Please try these at home
Parts for the motor:
- one AA battery,
- one small steel wood screw,
- a short length of copper wire, and
- one small circular metal-coated magnet (available online).
Assembly of the motor is shown in the Figure 1. The battery and the top end of the wire are held in one hand; the bottom end of the wire is held in the other hand.
The steel screw will stick to the circular magnet. Try to ensure it is located centrally. The pointed end of the screw will stick to the end of the AA battery by magnetic attraction. Hold one end of the wire in contact with the top of the battery with your finger and touch the other end of the wire gently on the side of the metallised magnet. The screw and the magnet will then rotate rapidly. Try to hold the battery steady and vertical to ensure the point of the screw does not wander off to one side. The forces generated by this motor are small, but the friction at the point of the screw is so small that rotation is easily achieved.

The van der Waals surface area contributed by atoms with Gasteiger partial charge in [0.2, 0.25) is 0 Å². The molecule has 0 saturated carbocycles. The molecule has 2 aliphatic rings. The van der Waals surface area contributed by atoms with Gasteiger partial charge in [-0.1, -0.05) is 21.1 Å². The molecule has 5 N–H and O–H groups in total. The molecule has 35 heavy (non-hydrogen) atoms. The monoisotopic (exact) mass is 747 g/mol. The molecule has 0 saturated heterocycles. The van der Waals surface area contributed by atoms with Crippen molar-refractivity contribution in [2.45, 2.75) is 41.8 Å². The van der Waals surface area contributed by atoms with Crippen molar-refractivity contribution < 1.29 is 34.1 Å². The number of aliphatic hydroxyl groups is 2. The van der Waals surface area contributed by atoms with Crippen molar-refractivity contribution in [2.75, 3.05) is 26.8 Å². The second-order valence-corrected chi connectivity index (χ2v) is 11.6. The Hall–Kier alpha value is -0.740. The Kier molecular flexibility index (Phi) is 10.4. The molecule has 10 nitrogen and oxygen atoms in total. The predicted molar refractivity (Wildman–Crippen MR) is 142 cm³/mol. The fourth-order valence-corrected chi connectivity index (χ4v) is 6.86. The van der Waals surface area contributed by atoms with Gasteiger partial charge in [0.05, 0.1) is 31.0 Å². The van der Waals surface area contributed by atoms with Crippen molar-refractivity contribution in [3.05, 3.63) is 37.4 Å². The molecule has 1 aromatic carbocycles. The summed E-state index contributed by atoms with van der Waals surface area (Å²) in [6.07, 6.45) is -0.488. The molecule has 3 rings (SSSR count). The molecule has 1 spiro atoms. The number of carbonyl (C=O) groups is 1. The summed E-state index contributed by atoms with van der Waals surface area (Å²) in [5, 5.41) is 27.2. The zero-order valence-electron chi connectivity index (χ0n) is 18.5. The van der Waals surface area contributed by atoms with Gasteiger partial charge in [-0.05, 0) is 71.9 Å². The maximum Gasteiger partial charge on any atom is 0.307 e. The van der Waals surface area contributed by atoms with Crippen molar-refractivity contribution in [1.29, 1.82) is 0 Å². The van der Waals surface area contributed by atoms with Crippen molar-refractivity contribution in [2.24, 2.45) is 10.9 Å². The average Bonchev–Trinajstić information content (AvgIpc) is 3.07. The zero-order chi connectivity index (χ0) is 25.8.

Lesson of the Day
This simple arrangement demonstrates the principle of the electric motor and is based on the first motor invented by Michael Faraday in 1821. The cause of the rotation is that the electrical current flows radially outwards on the surface of the magnet, and the magnetic field (H) is perpendicular to the current. Therefore a force is produced perpendicular to both the current and the magnetic field, i.e. circumferentially, and this causes the magnet and screw to rotate. If you turn the magnet upside down (or the battery), the screw will rotate in the opposite direction. If you reverse both the magnet and the battery, it will turn in the same direction.
This DIY Guide is prepared by Professor Davis
Professor Lionel E. Davis wrote simple experiments (like this one) for his children and grandchildren. He used to be a communications engineer and educator. He aspires for all children to learn meaningfully at home. Prof. Davis is also one of the big motivators behind our work at Chumbaka and DreamCatcher. He has always inspired us to be more involved in Engineering & Radio Frequency. He is a Fellow at the Institute of Electrical and Electronics Engineers (IEEE) and the Institute of Physics (IOP).